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Harvesting system established for the utilisation of Miscanthus sinensis ‘tatai’ “energy cane” in biomass power plants
Published March 23, 2016
143-150

The increasing demand for energy worldwide and the resulting environmental impacts of fossil fuels forced many countries to turn to renewable energy resources as a clean and sustainable alternative. More than a third of Europe’s binding renewable energy source target of 20% by 2020 will come from solid biomass for electricity and heating acco...rding to the National Renewable Energy Action Plans submitted by member states of the European Union (EU) to the European Commission. To achieve this goal long-term yield studies in renewable energy plants are important to determine mean annual biomass and energy yield, and CO2 emission. Field experiments worldwide and also in Europe have demonstrated that Miscanthus, a fast-growing C4 rhizomatous grass can produce some of the highest biomass and energy yield per hectare of all potential energy plants. Miscanthus is a plant that originates from the southern slopes of the Himalayas. It was bred for the Hungarian climatic conditions in 2006 under the name of Miscanthus sinensis ‘Tatai’ (MsT). The species has high frost and drought tolerance and high energy value. This is why there is growing demand for the biomass (lignocellulose) produced by growing this plant. The biomass, produced from the high yield energy reed, can be transported to power plants in large quantities, in forms of bales. Its household consumption is not yet significant. This study presents the external features, characteristics, propagation and plantation process of MsT energy reed. The study also demonstrates the harvest technology of the species worked out between 2009–2012 in Tata, Hungary and the options of supplying to biomass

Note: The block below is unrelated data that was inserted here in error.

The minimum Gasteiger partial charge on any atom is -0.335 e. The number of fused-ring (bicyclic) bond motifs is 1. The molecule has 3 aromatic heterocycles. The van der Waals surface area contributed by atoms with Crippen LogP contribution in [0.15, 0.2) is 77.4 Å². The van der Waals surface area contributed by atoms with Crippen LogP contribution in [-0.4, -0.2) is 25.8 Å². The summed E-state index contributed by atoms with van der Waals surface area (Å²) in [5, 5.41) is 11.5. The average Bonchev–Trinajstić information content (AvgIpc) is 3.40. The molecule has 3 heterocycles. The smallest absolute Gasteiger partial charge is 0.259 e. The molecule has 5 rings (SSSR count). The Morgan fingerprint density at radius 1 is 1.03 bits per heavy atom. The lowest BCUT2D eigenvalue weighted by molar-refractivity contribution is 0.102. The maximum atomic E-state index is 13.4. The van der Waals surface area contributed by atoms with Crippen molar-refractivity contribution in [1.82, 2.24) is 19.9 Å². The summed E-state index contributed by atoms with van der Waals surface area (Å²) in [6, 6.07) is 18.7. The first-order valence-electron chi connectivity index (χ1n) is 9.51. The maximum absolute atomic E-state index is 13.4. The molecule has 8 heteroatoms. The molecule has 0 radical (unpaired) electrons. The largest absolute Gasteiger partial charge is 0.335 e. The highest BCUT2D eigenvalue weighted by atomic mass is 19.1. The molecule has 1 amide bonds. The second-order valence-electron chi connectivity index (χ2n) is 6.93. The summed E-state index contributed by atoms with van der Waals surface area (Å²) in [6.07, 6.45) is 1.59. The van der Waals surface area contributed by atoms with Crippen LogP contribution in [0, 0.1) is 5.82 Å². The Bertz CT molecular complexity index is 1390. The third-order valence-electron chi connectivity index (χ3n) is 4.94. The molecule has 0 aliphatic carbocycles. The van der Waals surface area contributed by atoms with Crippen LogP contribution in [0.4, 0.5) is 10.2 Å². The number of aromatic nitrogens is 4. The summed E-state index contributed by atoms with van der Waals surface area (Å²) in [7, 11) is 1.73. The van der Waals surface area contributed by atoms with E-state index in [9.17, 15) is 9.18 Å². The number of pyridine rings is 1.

power stations.

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